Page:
Most Americans believe local home prices will continue to rise during the next year as the country moves on from the worst effects of the COVID-19 pandemic, according to a new Gallup poll.
A total of 71% of U.S. adults predicted the average price of houses in their area will increase, according to a Gallup poll conducted April 1-21.
Those results were drastically different from a year earlier, when just 40% predicted an increase in home values amid mounting economic uncertainty at the beginning of the coronavirus pandemic.
Gallup also found 53% said it is a good time to buy a house, barely improved from last year's record-low 50%.
Although home values have risen to historical highs, the supply of available homes has not kept up with demand. However, the number of home sales has declined in recent months.
Gallup determined housing market activity in the coming months will be more telling, as spring and summer represent the usual peak homebuying season.
The current 71% saying home prices will rise is the highest total in Gallup's trend, though not statistically different from 70% in 2005, when there was a rapidly emerging housing bubble that eventually burst.
Each year between 2013-19, a majority of respondents expected home prices to rise. The low point was 22% in 2009, after the housing bubble burst.
From 2008-12, no more than 34% of Americans thought home prices would rise.
In the recent poll, only 10% predicted home values will decrease. That is down from 25% a year ago.
A total of 18% believed there will be no change in housing prices.
The poll also found 41% of respondents choose real estate as the best investment – that was up from 35% a year ago. Stocks were a distant second.
Gallup usually finds Americans regard real estate as the best long-term investment.
The coronavirus pandemic only had a temporary stalling effect on the housing market, which picked up steam thanks to the reduction of interest rates and several rounds of stimulus payments to Americans.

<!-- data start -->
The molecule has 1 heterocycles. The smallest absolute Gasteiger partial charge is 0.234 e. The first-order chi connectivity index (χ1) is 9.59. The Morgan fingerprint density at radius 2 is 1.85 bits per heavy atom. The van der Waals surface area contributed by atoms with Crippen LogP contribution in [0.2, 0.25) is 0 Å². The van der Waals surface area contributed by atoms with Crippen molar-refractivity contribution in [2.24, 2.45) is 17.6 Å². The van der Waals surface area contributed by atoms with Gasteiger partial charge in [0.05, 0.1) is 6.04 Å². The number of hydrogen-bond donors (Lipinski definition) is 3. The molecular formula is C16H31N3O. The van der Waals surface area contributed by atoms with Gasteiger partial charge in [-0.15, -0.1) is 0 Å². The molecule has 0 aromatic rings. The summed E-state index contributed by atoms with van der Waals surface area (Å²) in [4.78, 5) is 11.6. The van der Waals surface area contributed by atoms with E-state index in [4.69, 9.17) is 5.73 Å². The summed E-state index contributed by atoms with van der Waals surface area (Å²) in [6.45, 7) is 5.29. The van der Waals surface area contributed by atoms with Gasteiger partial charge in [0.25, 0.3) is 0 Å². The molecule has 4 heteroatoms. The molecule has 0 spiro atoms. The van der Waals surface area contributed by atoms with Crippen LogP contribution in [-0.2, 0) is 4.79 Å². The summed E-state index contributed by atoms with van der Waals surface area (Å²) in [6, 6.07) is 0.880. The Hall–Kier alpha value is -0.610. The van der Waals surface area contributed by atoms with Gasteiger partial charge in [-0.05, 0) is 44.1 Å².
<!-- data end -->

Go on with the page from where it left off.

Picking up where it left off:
Also, with much work and school being done remotely due to COVID-19 health restrictions, many people were looking for new houses to accommodate their lifestyle changes.
All that led to the supply of available houses not keeping up with demand.
Slim majorities also said it was a good time to buy a house in 1978, a time of high inflation and high mortgage interest rates, and in the mid-2000s housing bubble era.
Americans were most bullish on home buying in 2003, when 81% said it was a good time to buy a home despite home prices rising sharply.
Western residents (44%) were among the subgroups of Americans least inclined to say it is a good time to buy a house. The country's other regions said it was a good time to by a house by totals falling between 52% and 60%.
While Americans in all regions expected home prices to rise, Midwestern residents were slightly less likely to agree.
Also, respondents who said they lived in a "town" or "rural area" were less likely than those living in cities or suburban areas to predict an increase in local home values.
Gallup surveyed 961 adults from all 50 U.S. states, Washington, D.C., April 1-21, 2021, with a margin of error of plus or minus 4 percentage points.
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